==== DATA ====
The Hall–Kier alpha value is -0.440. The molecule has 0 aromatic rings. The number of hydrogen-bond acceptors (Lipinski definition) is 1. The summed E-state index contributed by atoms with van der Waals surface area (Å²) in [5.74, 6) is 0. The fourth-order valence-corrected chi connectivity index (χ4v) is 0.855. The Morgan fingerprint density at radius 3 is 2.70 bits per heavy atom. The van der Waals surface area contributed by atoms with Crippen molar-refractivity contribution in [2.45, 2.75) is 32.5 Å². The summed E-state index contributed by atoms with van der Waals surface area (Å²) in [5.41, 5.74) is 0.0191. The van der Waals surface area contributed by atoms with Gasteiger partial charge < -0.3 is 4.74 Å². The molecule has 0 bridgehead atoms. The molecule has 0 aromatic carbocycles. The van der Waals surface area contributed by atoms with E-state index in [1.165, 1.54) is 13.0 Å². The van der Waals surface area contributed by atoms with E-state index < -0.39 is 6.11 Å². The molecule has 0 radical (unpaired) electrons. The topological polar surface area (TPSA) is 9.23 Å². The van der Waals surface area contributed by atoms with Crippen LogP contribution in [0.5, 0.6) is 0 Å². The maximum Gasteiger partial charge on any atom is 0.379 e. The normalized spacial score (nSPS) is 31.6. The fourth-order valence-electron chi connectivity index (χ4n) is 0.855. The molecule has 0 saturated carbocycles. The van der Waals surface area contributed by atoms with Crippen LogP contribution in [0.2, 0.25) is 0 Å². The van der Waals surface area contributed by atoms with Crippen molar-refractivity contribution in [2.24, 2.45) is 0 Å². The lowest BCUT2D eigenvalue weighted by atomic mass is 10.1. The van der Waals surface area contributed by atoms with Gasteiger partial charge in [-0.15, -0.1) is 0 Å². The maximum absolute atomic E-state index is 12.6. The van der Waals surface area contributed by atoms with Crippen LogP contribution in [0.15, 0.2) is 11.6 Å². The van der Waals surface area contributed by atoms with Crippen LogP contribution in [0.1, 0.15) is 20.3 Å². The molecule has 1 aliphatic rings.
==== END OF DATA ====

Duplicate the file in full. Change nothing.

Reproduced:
The Hall–Kier alpha value is -0.440. The molecule has 0 aromatic rings. The number of hydrogen-bond acceptors (Lipinski definition) is 1. The summed E-state index contributed by atoms with van der Waals surface area (Å²) in [5.74, 6) is 0. The fourth-order valence-corrected chi connectivity index (χ4v) is 0.855. The Morgan fingerprint density at radius 3 is 2.70 bits per heavy atom. The van der Waals surface area contributed by atoms with Crippen molar-refractivity contribution in [2.45, 2.75) is 32.5 Å². The summed E-state index contributed by atoms with van der Waals surface area (Å²) in [5.41, 5.74) is 0.0191. The van der Waals surface area contributed by atoms with Gasteiger partial charge < -0.3 is 4.74 Å². The molecule has 0 bridgehead atoms. The molecule has 0 aromatic carbocycles. The van der Waals surface area contributed by atoms with E-state index in [1.165, 1.54) is 13.0 Å². The van der Waals surface area contributed by atoms with E-state index < -0.39 is 6.11 Å². The molecule has 0 radical (unpaired) electrons. The topological polar surface area (TPSA) is 9.23 Å². The van der Waals surface area contributed by atoms with Crippen LogP contribution in [0.5, 0.6) is 0 Å². The maximum Gasteiger partial charge on any atom is 0.379 e. The normalized spacial score (nSPS) is 31.6. The fourth-order valence-electron chi connectivity index (χ4n) is 0.855. The molecule has 0 saturated carbocycles. The van der Waals surface area contributed by atoms with Crippen LogP contribution in [0.2, 0.25) is 0 Å². The van der Waals surface area contributed by atoms with Crippen molar-refractivity contribution in [2.24, 2.45) is 0 Å². The lowest BCUT2D eigenvalue weighted by atomic mass is 10.1. The van der Waals surface area contributed by atoms with Gasteiger partial charge in [-0.15, -0.1) is 0 Å². The maximum absolute atomic E-state index is 12.6. The van der Waals surface area contributed by atoms with Crippen LogP contribution in [0.15, 0.2) is 11.6 Å². The van der Waals surface area contributed by atoms with Crippen LogP contribution in [0.1, 0.15) is 20.3 Å². The molecule has 1 aliphatic rings.